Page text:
The concept of humans versus machines is an interesting topic that is getting more and more relevant each coming year. People’s desire to create complex and capable machines has lead to some great pluses in our civilization; the expanse that modern infrastructure requires can really only be accomplished with the help of machines. However, it has also lead to some staggering minuses; un-manned attack aircraft that now allow an attacker to strike without endangering his life – war has become a videogame. What’s worse is there are even worse things looming ahead if we continue on the current path. Honest labor will be a thing of the past, as “work” will just be pushing the right buttons at the right time and only minding if all the prescribed calculations agree. Dependency on machines will lead to forgetting what work, and the discipline to achieve something, had meant in the past. It is the willful handover of our own fate, for the sake of convenience, over to computers.
A certain film director, who is now famous for other works, envisioned such a future. George Lucas made his feature length debut with THX 1138, a film that shows the breakout from a technocratic prison. No coincidence that the story arc fits right along the path of anti-Zionism.
All references herein are to the 2004 Director’s Cut version of THX 1138, unless otherwise specified.
Less Than Human
The theme of a reduced human state is brought forth right in the film’s opening credits: the names, written in a simple font, scroll down on a black background. Next, the first shot of the film is white numbers on a black counter: a machine used to calculate. Then there is the first image of human characters in the film: it is the principle protagonist seen on a computer screen, further suggesting humans below their natural state and trapped in an artificial world.
This introductory sequence is a good representation of what we see next: a world run by calculations and absolute prescription. From food intake to drug intake, from work hours to leisure time, to human reproduction and even the characters’ names – THX 1138 is the main character’s name – are all design to herd and control the populace so as to exist in at a predetermined pace at the will of an unseen and unaccountable authority.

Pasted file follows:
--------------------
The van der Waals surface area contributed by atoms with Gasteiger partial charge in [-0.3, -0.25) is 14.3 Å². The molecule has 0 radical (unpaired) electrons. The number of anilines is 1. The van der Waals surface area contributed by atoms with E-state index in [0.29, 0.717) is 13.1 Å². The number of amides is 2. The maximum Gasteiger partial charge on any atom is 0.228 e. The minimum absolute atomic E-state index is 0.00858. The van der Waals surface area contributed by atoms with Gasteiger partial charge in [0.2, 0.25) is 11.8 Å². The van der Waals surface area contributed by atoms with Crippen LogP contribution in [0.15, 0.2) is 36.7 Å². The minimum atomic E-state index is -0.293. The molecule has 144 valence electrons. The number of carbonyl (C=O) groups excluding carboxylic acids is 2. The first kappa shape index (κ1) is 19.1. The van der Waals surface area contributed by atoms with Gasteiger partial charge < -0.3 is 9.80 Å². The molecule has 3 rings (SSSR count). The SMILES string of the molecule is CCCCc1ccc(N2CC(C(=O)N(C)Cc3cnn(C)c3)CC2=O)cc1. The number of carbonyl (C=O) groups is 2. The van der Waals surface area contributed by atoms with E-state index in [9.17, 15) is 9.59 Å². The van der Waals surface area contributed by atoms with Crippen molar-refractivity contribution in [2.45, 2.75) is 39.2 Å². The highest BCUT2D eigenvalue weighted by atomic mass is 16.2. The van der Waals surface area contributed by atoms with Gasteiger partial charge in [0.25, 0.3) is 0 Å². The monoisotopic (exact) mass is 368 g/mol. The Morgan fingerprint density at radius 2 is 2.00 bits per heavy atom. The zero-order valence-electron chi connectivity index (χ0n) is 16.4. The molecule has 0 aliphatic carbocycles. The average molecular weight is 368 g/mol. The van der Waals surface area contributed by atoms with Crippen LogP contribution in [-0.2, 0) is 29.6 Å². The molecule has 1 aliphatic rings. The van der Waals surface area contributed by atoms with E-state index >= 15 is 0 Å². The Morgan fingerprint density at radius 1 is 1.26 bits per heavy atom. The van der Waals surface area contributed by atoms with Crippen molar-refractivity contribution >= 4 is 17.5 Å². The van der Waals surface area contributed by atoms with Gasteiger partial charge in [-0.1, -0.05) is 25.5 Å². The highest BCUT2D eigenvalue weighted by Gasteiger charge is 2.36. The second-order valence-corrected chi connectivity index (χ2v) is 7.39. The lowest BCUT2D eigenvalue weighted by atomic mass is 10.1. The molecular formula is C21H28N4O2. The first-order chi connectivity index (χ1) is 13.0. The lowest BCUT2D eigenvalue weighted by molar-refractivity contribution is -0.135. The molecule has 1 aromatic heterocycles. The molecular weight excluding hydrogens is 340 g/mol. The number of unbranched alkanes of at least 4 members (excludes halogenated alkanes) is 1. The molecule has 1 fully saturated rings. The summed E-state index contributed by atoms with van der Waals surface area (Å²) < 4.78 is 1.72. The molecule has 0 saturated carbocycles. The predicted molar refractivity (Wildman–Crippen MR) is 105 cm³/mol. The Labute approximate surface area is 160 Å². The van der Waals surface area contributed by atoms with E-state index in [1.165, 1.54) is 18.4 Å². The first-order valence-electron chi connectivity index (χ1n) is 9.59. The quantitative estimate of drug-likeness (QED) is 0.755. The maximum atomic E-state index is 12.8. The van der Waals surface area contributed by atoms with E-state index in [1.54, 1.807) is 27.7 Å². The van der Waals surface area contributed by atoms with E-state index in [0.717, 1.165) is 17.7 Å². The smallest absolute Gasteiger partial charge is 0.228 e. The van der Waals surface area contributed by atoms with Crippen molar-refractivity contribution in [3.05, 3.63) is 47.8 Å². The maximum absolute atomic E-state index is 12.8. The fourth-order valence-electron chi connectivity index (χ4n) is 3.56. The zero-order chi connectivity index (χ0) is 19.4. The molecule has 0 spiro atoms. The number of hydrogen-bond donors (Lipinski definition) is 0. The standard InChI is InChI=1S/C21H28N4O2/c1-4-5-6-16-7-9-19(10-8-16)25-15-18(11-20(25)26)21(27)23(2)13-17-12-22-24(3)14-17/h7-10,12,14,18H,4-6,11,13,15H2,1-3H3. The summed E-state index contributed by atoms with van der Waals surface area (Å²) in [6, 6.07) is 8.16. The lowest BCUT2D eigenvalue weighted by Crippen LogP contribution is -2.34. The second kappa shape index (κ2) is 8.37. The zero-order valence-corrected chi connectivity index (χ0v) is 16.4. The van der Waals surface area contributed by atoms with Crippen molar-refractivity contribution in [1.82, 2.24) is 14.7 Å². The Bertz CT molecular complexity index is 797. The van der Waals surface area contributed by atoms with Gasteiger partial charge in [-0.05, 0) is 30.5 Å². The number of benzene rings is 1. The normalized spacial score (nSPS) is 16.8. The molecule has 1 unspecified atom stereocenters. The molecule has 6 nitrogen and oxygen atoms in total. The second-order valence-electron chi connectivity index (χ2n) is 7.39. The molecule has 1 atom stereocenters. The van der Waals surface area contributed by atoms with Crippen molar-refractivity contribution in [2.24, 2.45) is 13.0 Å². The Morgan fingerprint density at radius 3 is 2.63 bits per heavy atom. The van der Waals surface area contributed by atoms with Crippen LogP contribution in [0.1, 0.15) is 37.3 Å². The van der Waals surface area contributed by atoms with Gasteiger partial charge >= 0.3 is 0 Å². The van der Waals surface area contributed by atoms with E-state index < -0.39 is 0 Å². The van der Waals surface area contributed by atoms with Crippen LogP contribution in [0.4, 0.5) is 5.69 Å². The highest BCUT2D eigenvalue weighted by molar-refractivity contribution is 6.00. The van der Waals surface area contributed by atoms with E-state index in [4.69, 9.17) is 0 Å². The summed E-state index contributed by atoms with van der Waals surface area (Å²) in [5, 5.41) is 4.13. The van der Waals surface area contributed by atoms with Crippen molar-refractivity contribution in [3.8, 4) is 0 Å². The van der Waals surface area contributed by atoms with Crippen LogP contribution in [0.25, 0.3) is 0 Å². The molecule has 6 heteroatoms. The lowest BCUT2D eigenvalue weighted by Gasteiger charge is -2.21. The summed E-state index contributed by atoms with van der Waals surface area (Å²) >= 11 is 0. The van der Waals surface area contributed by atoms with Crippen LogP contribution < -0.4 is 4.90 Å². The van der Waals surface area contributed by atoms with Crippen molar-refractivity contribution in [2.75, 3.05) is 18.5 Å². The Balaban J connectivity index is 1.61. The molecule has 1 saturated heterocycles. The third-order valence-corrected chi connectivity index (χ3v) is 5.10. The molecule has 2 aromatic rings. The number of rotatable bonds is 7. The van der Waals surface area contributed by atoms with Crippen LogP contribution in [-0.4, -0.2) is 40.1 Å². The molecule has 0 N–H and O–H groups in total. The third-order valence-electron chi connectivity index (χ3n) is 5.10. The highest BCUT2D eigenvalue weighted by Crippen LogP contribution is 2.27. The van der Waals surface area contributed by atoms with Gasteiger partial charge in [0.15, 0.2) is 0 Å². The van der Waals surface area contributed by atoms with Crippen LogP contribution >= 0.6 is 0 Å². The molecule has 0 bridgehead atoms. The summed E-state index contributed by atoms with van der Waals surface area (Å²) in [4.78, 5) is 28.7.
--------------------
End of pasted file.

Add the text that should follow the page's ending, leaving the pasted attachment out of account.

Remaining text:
People’s activity is so limited that they do not even work in the old sense. The “workers” just sit at consoles and direct, or even just oversee, machines doing the work. This proves to be a vicious cycle as THX 1138 works in a lab that creates android police officers and it is these machines that will eventually chase him.
This means: people are reduced to creating their own enslavement!
Aldous Huxley, in his novel, Brave New World, put forth a situation where people are manipulated into being content with their enslavement. George Orwell, in perhaps the most famous dystopian novel, 1984, put forth a vision where people are frightened into their enslavement. Ray Bradbury, in Fahrenheit 451, also created a similar, though much tamer version of Orwell and Huxley’s scenarios. However, it may very well be tamer in that it is much earlier in the timeline of repression. First, only books are burned, Fahrenheit 451; then all information is strictly and brutally controlled, 1984; and lastly, people end up being as manufactured as the information available to them, Brave New World. Oddly, the books came out in reverse order of this progression.